15 Apr 2011


Commercial/Retail No Comments

Developer: Hullmark Tridel
Architect: Kirkor Architects And Partners

This mixed use development is located at the south-east corner of Yonge Street and Sheppard Avenue, adjacent to the Yonge and Sheppard subway tunnels connection.

It is comprised of two residential condominium towers, the north tower rising forty-five levels, plus three mechanical levels, over a twelve storey office block, above a ground level shopping plaza. At the south end, a second thirty-five level residential condominium tower, plus four mechanical levels rises adjacent to a five storey office block, over a shopping plaza. The entire project is constructed over a five level subgrade parking garage.

The columns and shear walls are carried on spread footings which bear on undisturbed soil capable of safely sustaining a pressure of 1000 kilopascals (20,888 pounds, ie. 10.44 tons per square foot). The framing of floor slabs, walls, and columns is of reinforced concrete with floor slab systems varying from flat slabs, in the parking levels, to long span beams with one-way slabs, on the ground floor, to flat plates, in the residential tower floors. The concrete strengths vary from 85 megapascals, at 120 days, in the lower level walls and columns, in order to minimize the column sizes, to 35 megapascals at 28 days in the walls and columns of the upper storeys, in both of the residential towers. Concrete strengths in the floor slabs are also varied to be in compliance with the varying strengths of concrete in the walls and columns.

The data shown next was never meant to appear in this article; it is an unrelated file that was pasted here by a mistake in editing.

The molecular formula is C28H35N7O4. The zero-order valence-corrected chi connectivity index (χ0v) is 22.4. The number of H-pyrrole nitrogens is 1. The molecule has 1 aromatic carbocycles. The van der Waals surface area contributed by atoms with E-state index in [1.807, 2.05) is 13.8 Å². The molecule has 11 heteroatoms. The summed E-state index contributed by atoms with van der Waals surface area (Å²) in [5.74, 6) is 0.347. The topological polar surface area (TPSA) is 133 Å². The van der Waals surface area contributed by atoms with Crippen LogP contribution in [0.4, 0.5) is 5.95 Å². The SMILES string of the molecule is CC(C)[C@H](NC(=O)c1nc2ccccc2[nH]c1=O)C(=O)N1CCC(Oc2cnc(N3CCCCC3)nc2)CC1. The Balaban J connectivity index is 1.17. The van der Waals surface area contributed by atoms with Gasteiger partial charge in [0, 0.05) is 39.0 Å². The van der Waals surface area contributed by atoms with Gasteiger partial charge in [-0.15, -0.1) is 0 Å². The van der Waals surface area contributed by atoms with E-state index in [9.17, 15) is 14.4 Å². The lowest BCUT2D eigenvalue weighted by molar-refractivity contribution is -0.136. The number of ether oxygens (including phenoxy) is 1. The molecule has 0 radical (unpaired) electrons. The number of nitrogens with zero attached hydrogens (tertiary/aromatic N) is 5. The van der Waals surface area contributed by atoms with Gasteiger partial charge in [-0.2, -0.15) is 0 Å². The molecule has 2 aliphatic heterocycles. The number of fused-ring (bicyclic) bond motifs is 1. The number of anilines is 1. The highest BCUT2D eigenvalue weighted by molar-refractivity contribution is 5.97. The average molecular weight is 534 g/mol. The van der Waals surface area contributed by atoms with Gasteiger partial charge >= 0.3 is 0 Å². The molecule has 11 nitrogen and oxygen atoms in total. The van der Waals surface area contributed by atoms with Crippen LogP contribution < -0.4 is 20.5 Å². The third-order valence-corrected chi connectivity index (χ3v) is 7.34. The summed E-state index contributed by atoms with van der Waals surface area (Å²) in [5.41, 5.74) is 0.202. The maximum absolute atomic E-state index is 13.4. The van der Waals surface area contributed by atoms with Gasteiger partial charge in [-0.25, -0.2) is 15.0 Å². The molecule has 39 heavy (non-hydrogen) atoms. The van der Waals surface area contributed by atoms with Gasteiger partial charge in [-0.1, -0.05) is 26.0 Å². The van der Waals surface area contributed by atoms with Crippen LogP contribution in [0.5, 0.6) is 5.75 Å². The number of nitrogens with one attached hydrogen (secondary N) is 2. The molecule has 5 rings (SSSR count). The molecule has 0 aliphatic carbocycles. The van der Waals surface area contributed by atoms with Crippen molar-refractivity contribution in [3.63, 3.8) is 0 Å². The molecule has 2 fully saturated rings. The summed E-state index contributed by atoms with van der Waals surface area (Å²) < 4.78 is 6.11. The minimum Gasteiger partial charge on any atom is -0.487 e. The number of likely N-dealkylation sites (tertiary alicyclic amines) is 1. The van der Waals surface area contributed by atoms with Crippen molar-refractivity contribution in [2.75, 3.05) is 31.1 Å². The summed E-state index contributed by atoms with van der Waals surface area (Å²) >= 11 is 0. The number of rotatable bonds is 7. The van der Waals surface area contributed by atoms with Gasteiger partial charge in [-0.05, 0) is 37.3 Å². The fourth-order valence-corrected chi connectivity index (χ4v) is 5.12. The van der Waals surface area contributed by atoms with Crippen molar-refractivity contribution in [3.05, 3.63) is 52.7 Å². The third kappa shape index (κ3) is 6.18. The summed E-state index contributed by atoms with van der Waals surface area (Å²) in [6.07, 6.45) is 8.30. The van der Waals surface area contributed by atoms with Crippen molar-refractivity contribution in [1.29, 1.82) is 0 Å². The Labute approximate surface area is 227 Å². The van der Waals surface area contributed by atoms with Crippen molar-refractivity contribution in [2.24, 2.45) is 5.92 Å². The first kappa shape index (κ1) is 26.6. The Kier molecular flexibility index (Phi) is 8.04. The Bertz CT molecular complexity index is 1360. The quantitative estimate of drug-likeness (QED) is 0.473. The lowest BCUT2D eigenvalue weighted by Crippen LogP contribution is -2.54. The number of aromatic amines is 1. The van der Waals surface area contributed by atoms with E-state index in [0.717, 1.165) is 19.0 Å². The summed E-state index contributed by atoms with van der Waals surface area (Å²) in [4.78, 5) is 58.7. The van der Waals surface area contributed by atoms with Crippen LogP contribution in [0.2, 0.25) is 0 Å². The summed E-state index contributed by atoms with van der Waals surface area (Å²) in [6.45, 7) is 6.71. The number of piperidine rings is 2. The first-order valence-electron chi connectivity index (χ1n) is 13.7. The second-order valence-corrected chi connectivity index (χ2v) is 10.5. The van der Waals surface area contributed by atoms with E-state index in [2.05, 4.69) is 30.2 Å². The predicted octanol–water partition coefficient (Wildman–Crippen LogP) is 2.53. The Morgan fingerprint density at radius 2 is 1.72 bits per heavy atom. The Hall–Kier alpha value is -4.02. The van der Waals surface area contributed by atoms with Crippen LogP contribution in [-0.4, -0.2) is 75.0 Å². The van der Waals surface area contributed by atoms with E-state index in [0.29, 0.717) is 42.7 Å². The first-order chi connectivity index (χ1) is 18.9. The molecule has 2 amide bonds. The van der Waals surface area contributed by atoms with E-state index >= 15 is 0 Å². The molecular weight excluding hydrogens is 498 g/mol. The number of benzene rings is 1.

Both residential towers are designed to resist lateral forces, resulting from wind and seismic affects, by the combined interaction of the reinforced concrete, shear walls and the central, reinforced concrete, core, housing elevator and mechanical shafts, and scissors stairs. In the north tower, at the thirteenth floor level, there is a two metres thick transfer slab, above the office block, cast with 50 megapascal concrete, to transfer the loads, from the residential shear walls above, onto the office columns below. From the thirteenth floor level down the central core is increased to accommodate the office elevator shafts and stairs making the core stiff enough to resist all lateral force affects.

To provide a uniform overall appearance, both residential towers, and the five and twelve storeys office blocks, are clad with a glass and metal panel, curtain wall system.